Far Cry 3 Tweak Guide

[Page 6] MSAA & Alpha to Coverage

MSAA Anti-Aliasing: The term Anti-Aliasing (AA) is applied to any method used to help smooth out jagged lines, and reduce the distracting shimmering and crawling of those lines when in motion. This setting implements Multi-Sample Anti-Aliasing (MSAA), and the available options are Off, then 2, 4 and 8, corresponding to the sample rate of MSAA used. MSAA is only available in DirectX 11 mode, as the rendering method used in DirectX 9 mode is incompatible with MSAA.

MSAA is not the only form of AA used in Far Cry 3. If the Post FX in-game setting is at any level other than Low, FXAA is automatically in effect. This type of AA provides a very efficient method of taking much of the harshness off jagged edges, but also adds minor blurring to the image. See the Post FX setting later in this guide for a screenshot comparison demonstrating its visual impact. You can alter FXAA independently using the FXAALevel command covered in the Advanced Tweaking section.

Given MSAA is unavailable in DirectX 9 mode, the Advanced Tweaking section also looks at alternative forms of Anti-Aliasing that you can use.

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Click here for an interactive comparison between MSAA Off and MSAA 8x.

In the screenshots above, we start off with no MSAA, and if you look at the antenna, it displays the noticeable jaggedness that some outlines can have in Far Cry 3. However, the rest of the scene doesn't look overly jagged because FXAA is already in effect. At 2x MSAA, the antenna is smoothed slightly, making its broken outlines less noticeable. At 4x MSAA, it improves again, and at 8x MSAA, it looks very smooth. No amount of MSAA on its own can address the jagged outlines of vegetation, such as the palm trees to either side of the antenna.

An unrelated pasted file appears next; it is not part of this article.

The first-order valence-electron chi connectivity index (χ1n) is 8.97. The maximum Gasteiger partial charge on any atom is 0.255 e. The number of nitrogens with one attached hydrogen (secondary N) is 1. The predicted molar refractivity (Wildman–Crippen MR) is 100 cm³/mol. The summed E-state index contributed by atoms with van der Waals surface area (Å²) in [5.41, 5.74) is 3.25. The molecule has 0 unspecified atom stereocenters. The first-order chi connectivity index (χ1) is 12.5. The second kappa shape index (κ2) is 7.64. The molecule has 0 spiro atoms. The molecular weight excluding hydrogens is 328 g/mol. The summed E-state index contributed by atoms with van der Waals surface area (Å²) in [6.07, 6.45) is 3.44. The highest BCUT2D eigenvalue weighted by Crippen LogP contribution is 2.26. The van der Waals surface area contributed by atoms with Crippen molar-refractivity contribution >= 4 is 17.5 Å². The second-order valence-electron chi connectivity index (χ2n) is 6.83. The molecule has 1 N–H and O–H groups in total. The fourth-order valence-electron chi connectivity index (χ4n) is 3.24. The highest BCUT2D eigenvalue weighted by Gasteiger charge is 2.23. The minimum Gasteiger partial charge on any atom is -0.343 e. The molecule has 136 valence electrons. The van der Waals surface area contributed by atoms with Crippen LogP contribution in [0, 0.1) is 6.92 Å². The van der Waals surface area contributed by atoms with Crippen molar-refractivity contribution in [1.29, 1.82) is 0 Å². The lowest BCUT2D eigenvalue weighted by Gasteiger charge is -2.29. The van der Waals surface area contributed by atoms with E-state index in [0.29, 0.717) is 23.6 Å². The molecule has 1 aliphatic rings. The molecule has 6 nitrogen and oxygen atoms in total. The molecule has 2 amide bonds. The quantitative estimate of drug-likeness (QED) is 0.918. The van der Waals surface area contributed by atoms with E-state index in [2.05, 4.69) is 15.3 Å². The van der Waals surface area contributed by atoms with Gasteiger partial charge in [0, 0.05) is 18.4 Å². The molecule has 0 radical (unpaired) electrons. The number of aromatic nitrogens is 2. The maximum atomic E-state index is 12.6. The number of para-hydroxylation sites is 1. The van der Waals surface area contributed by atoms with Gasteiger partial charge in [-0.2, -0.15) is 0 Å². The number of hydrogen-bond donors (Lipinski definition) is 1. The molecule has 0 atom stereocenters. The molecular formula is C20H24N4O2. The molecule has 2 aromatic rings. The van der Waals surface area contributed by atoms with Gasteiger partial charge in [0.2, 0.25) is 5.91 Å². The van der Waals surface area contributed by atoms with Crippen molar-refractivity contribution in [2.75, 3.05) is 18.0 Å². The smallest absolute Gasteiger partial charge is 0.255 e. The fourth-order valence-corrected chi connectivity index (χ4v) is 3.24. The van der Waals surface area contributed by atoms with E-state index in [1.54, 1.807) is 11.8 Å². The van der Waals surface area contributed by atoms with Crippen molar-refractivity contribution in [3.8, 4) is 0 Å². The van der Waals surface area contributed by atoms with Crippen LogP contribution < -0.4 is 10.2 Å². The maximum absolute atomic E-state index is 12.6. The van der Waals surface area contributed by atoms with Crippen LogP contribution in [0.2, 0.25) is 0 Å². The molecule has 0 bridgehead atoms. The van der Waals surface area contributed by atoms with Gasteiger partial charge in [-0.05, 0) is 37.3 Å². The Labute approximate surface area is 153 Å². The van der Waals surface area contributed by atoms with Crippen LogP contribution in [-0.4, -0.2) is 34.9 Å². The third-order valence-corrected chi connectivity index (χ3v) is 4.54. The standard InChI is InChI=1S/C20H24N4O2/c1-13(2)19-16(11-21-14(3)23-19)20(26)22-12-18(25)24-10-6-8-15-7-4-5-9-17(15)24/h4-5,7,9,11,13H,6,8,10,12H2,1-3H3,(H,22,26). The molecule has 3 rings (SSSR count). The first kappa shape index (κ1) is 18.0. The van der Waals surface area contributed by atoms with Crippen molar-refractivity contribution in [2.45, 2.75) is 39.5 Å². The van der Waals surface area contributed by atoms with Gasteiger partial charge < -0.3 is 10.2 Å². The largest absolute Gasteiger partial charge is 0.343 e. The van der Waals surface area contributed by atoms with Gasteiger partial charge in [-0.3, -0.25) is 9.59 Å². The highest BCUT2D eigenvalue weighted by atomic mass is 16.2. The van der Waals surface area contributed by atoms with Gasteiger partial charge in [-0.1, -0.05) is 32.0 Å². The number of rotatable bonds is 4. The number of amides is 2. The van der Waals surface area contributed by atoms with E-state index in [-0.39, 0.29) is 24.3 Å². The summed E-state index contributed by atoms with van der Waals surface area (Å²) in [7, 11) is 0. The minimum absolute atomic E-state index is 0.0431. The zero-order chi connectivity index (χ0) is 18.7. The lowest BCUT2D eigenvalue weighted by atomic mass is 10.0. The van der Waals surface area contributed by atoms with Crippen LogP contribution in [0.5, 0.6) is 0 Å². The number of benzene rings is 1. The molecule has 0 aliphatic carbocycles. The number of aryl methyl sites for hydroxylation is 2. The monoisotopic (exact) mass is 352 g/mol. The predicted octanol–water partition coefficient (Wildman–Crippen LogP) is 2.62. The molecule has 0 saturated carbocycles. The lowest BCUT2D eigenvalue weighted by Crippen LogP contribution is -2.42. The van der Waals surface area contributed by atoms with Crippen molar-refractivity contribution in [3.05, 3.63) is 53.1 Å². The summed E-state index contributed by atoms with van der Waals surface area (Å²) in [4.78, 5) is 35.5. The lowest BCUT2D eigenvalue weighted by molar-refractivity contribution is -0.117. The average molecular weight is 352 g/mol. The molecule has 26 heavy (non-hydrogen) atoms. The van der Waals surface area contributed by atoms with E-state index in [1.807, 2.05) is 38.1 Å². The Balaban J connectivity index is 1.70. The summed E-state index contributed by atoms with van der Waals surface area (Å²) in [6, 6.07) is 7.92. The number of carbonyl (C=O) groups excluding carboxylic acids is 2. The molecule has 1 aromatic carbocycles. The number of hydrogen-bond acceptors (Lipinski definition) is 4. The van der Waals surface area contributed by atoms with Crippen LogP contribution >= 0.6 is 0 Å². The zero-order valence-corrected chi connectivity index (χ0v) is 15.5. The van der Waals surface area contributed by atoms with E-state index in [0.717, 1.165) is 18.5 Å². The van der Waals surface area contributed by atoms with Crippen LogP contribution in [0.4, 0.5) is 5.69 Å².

An indication of the performance impact of changing this setting is shown below:

MSAA performance graph

The graph highlights the major performance impact of MSAA, especially at higher sample rates and higher resolutions. The built-in FXAA already makes most outlines less jagged when the Post FX setting is at anything other than Low, so the only reason to enable MSAA is if you have plenty of performance to spare, or if you want to use the Alpha to Coverage setting to smooth out foliage, as described below.

Alpha To Coverage: An advanced transparency supersampling technique designed to address the aliasing of transparent textures, such as trees and grass, Alpha To Coverage is only available under DirectX 11 mode in Far Cry 3. Furthermore, for it to have any effect, you must combine it with one of the MSAA Anti-Aliasing options, such as 2x, 4x or 8x MSAA.

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Click here for an interactive comparison between Alpha To Coverage Off and Enhanced.

The screenshots above implement Alpha To Coverage in combination with 4x MSAA. With Alpha To Coverage Off, the tips of the palm fronds are noticeably jagged, although once again, since FXAA is in effect through the Post FX setting, it's not too bad. When Alpha To Coverage is set to Standard, the palm fronds become slightly smoother. This effect is difficult to see in a static screenshot, but is much more noticeable while in motion during the game, as foliage shimmers much less. At Enhanced, the fronds become smoother still, and again, this is more noticeable during actual gameplay. Interestingly, you can see that at Standard or Enhanced, a slight bluish outline appears on the portions of the frond at the far right.

An indication of the performance impact of changing this setting is shown below:

Alpha To Coverage performance graph

The graph shows performance with MSAA set at 2x to activate Alpha to Coverage, and indicates that the FPS impact between the different levels of this setting is noticeable. If you have a fast enough system to enable MSAA, it is recommended that you consider adding at least Standard Alpha To Coverage into the mix to smooth out foliage as well, as the reduction in shimmering will be worth the performance hit.


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